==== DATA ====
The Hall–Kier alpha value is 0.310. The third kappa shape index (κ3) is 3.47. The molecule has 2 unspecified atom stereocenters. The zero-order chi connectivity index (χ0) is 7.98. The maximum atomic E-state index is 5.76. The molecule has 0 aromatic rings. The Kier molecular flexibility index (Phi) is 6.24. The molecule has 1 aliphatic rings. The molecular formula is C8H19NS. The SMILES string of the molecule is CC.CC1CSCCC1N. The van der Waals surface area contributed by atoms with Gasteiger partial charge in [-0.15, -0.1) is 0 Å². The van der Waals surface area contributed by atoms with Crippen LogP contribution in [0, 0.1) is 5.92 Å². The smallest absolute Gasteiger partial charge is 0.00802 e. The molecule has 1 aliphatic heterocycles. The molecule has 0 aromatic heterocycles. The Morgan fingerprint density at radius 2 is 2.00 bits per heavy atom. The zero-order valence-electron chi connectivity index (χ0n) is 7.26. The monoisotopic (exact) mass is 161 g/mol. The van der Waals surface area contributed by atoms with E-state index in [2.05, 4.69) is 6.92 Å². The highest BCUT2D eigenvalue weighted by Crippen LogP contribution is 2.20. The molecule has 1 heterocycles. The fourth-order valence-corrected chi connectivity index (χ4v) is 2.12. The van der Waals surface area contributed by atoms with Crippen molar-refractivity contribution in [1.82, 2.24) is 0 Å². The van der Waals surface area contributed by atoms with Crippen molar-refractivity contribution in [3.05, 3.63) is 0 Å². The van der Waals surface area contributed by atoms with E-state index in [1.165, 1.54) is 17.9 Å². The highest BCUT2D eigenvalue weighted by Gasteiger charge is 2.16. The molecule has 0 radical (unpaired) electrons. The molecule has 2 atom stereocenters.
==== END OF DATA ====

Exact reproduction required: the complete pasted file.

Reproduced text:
The Hall–Kier alpha value is 0.310. The third kappa shape index (κ3) is 3.47. The molecule has 2 unspecified atom stereocenters. The zero-order chi connectivity index (χ0) is 7.98. The maximum atomic E-state index is 5.76. The molecule has 0 aromatic rings. The Kier molecular flexibility index (Phi) is 6.24. The molecule has 1 aliphatic rings. The molecular formula is C8H19NS. The SMILES string of the molecule is CC.CC1CSCCC1N. The van der Waals surface area contributed by atoms with Gasteiger partial charge in [-0.15, -0.1) is 0 Å². The van der Waals surface area contributed by atoms with Crippen LogP contribution in [0, 0.1) is 5.92 Å². The smallest absolute Gasteiger partial charge is 0.00802 e. The molecule has 1 aliphatic heterocycles. The molecule has 0 aromatic heterocycles. The Morgan fingerprint density at radius 2 is 2.00 bits per heavy atom. The zero-order valence-electron chi connectivity index (χ0n) is 7.26. The monoisotopic (exact) mass is 161 g/mol. The van der Waals surface area contributed by atoms with E-state index in [2.05, 4.69) is 6.92 Å². The highest BCUT2D eigenvalue weighted by Crippen LogP contribution is 2.20. The molecule has 1 heterocycles. The fourth-order valence-corrected chi connectivity index (χ4v) is 2.12. The van der Waals surface area contributed by atoms with Crippen molar-refractivity contribution in [1.82, 2.24) is 0 Å². The van der Waals surface area contributed by atoms with Crippen molar-refractivity contribution in [3.05, 3.63) is 0 Å². The van der Waals surface area contributed by atoms with E-state index in [1.165, 1.54) is 17.9 Å². The highest BCUT2D eigenvalue weighted by Gasteiger charge is 2.16. The molecule has 0 radical (unpaired) electrons. The molecule has 2 atom stereocenters.